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Washington State Patrol sees drop in distracted driver collisions

Washington State Patrol district 8 monitored distracted driving in Clallam, Grays Harbor, Jefferson, Kitsap, Mason, Pacific and Wahkiakum counties and noticed a drop in collisions.

It has been almost a year since one of the nation's toughest driving laws took effect in Washington. On July 23, 2017, Washington state's new distracted driver law was enacted.

The “Driving Under the Influence of Electronics" law, also known as E-DUI, sought to make drivers more attentive by making actions such as holding cellphones, applying makeup, and eating while driving illegal. And it appears to be having an impact.

Washington State Patrol (WSP) district 8 monitored distracted driving trends since the law took effect and noticed a drop in distracted driving collisions.

Also see: 60 E-DUI tickets issued in 3 hours in Lake Forest Park

From July 2016 to June 2017, the year before the law was enacted, the seven counties served by WSP district 8 saw an increase in distracted driver contacts from 494 to 573. However, WSP saw a decrease in distracted driver collisions in the same timeframe, from 75 to 56.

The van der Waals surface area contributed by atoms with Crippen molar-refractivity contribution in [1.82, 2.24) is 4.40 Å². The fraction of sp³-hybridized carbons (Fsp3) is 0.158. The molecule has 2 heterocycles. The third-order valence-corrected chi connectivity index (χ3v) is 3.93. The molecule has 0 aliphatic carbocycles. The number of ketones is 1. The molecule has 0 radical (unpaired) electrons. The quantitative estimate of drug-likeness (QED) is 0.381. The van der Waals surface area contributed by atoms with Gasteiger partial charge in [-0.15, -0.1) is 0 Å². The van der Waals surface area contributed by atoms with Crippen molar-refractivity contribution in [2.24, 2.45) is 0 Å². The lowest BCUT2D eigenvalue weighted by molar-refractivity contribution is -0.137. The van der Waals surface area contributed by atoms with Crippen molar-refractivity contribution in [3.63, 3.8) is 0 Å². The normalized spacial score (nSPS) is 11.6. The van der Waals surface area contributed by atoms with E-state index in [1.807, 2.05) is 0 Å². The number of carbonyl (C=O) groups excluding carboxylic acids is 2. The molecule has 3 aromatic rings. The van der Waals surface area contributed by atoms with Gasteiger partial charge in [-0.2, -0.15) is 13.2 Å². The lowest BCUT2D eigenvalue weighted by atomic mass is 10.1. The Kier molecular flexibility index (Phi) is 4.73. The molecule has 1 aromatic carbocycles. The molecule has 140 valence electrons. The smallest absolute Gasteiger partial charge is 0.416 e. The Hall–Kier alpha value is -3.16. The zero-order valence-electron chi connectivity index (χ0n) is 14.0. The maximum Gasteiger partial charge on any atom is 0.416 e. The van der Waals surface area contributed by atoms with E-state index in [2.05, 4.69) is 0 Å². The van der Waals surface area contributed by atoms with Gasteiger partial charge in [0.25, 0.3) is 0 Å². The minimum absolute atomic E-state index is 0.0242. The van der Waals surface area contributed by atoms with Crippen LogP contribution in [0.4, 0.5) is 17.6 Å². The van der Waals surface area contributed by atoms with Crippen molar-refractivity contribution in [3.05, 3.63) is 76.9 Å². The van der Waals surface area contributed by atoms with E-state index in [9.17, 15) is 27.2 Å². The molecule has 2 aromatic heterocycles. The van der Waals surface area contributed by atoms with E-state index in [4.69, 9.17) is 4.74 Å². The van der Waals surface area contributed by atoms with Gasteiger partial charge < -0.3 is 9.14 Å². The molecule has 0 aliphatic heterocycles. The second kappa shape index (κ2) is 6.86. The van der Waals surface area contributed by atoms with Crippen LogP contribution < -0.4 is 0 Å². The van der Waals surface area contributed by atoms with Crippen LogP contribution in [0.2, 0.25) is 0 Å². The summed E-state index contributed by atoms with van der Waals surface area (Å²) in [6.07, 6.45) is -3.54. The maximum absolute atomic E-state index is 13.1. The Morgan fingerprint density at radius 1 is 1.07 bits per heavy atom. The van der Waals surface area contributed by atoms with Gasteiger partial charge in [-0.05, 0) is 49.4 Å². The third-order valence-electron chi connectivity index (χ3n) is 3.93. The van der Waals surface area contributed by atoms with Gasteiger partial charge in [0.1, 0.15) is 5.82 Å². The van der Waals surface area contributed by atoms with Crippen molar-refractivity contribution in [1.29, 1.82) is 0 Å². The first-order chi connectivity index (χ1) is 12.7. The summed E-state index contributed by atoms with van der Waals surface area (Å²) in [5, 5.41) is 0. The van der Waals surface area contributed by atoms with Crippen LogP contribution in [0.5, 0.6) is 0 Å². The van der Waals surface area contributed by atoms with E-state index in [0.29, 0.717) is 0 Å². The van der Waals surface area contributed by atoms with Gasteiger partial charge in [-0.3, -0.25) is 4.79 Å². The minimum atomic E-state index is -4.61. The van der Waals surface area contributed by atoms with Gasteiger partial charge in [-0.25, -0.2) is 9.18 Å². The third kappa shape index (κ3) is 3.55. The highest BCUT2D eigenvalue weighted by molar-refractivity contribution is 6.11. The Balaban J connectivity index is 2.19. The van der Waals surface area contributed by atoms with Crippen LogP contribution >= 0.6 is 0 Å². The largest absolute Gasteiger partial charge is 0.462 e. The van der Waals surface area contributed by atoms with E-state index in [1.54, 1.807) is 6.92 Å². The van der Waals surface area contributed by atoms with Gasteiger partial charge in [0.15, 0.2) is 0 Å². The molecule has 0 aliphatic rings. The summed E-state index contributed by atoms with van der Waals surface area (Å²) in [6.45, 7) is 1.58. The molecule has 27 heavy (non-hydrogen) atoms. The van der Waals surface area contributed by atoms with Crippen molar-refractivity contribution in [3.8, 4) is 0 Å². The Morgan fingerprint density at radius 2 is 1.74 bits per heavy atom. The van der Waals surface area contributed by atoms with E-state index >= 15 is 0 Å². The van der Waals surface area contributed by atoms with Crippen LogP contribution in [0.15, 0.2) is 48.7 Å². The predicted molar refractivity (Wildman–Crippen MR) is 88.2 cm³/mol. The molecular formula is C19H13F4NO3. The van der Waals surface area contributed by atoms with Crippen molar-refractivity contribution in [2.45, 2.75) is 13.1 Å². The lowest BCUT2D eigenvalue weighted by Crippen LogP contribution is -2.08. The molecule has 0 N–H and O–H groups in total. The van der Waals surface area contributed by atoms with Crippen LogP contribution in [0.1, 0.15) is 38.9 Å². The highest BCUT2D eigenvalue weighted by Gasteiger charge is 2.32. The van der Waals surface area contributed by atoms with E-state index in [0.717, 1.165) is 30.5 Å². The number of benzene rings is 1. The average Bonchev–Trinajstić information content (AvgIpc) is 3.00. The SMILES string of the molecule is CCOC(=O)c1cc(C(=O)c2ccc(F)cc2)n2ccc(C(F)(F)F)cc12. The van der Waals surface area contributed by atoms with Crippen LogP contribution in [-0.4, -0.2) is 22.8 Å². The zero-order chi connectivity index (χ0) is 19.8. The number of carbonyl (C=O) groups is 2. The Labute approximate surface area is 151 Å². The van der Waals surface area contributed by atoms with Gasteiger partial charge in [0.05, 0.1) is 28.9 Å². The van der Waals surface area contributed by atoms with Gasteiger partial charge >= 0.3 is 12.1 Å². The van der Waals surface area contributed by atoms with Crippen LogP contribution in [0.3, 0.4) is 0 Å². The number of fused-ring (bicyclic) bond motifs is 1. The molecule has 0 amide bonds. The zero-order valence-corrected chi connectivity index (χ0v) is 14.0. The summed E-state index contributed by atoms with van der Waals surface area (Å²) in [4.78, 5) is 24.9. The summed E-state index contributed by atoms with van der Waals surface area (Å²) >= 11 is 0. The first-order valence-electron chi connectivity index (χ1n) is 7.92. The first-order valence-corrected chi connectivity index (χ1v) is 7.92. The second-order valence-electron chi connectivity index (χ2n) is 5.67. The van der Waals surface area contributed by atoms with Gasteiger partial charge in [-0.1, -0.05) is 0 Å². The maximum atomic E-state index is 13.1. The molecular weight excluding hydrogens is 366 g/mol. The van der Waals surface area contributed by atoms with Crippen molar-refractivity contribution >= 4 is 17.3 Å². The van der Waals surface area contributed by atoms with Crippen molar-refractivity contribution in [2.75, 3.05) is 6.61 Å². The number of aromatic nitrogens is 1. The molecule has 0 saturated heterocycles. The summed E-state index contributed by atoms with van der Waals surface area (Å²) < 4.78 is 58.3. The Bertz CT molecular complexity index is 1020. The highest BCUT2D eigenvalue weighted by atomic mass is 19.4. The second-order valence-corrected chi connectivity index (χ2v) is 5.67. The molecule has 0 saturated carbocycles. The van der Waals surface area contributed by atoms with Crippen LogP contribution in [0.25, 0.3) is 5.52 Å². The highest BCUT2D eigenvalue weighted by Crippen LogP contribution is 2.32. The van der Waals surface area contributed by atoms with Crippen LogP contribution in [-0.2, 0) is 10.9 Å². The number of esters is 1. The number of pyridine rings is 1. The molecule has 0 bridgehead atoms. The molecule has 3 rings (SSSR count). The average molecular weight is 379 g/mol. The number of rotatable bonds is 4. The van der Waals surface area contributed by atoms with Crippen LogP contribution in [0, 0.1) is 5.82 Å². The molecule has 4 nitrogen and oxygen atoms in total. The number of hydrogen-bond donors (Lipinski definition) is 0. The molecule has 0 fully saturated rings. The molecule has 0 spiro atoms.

As compared to the July 2016 to June 2017 timeframe, Clallam, Jefferson, Kitsap, Mason, Pacific and Wahkiakum counties had a decrease in these collisions during July 2017 to June 2018.

Grays Harbor was the only county that saw a decrease in the number of contacts and an increase in the number of collisions.

WATCH: Don't text and drive, and other tips to minimize distractions

Instead of holding devices and using them while driving or stopped in traffic, drivers are encouraged to opt for hands-free devices to make roads safer for themselves as well as others driving around them.

The first E-DUI ticket will cost drivers $136. The second ticket in five years will cost $234.

A driver's insurance company will also be notified in case of a cell phone ticket.